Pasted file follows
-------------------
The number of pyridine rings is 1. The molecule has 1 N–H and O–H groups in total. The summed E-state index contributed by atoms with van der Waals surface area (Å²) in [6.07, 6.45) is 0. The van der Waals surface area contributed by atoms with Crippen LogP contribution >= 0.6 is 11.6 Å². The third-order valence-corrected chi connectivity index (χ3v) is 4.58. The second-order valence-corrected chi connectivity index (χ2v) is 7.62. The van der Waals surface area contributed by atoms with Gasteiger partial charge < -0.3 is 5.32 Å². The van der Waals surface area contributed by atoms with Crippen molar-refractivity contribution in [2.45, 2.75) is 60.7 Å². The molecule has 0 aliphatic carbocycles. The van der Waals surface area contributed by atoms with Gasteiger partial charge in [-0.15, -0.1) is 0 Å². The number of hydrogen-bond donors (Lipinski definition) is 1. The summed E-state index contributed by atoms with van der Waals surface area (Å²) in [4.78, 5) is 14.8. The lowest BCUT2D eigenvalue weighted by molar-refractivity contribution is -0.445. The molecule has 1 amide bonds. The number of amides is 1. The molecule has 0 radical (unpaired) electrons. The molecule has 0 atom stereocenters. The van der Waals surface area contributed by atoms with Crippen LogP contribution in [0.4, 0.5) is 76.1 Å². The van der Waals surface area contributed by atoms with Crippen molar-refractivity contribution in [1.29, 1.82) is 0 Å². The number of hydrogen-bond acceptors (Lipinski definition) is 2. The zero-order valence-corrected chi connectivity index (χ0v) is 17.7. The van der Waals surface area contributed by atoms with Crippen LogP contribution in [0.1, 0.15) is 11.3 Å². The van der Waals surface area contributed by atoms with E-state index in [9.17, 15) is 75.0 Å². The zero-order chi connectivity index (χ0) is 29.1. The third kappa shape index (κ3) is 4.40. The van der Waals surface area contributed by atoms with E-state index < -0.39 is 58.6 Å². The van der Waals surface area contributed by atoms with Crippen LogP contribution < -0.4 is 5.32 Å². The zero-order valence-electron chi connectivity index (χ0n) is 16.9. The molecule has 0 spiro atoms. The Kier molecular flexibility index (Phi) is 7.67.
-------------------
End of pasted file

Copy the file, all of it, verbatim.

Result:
The number of pyridine rings is 1. The molecule has 1 N–H and O–H groups in total. The summed E-state index contributed by atoms with van der Waals surface area (Å²) in [6.07, 6.45) is 0. The van der Waals surface area contributed by atoms with Crippen LogP contribution >= 0.6 is 11.6 Å². The third-order valence-corrected chi connectivity index (χ3v) is 4.58. The second-order valence-corrected chi connectivity index (χ2v) is 7.62. The van der Waals surface area contributed by atoms with Gasteiger partial charge < -0.3 is 5.32 Å². The van der Waals surface area contributed by atoms with Crippen molar-refractivity contribution in [2.45, 2.75) is 60.7 Å². The molecule has 0 aliphatic carbocycles. The van der Waals surface area contributed by atoms with Gasteiger partial charge in [-0.15, -0.1) is 0 Å². The number of hydrogen-bond donors (Lipinski definition) is 1. The summed E-state index contributed by atoms with van der Waals surface area (Å²) in [4.78, 5) is 14.8. The lowest BCUT2D eigenvalue weighted by molar-refractivity contribution is -0.445. The molecule has 1 amide bonds. The number of amides is 1. The molecule has 0 radical (unpaired) electrons. The molecule has 0 atom stereocenters. The van der Waals surface area contributed by atoms with Crippen LogP contribution in [0.4, 0.5) is 76.1 Å². The van der Waals surface area contributed by atoms with Crippen molar-refractivity contribution in [1.29, 1.82) is 0 Å². The number of hydrogen-bond acceptors (Lipinski definition) is 2. The zero-order valence-corrected chi connectivity index (χ0v) is 17.7. The van der Waals surface area contributed by atoms with Crippen LogP contribution in [0.1, 0.15) is 11.3 Å². The van der Waals surface area contributed by atoms with E-state index in [9.17, 15) is 75.0 Å². The zero-order chi connectivity index (χ0) is 29.1. The third kappa shape index (κ3) is 4.40. The van der Waals surface area contributed by atoms with E-state index < -0.39 is 58.6 Å². The van der Waals surface area contributed by atoms with Crippen LogP contribution < -0.4 is 5.32 Å². The zero-order valence-electron chi connectivity index (χ0n) is 16.9. The molecule has 0 spiro atoms. The Kier molecular flexibility index (Phi) is 7.67.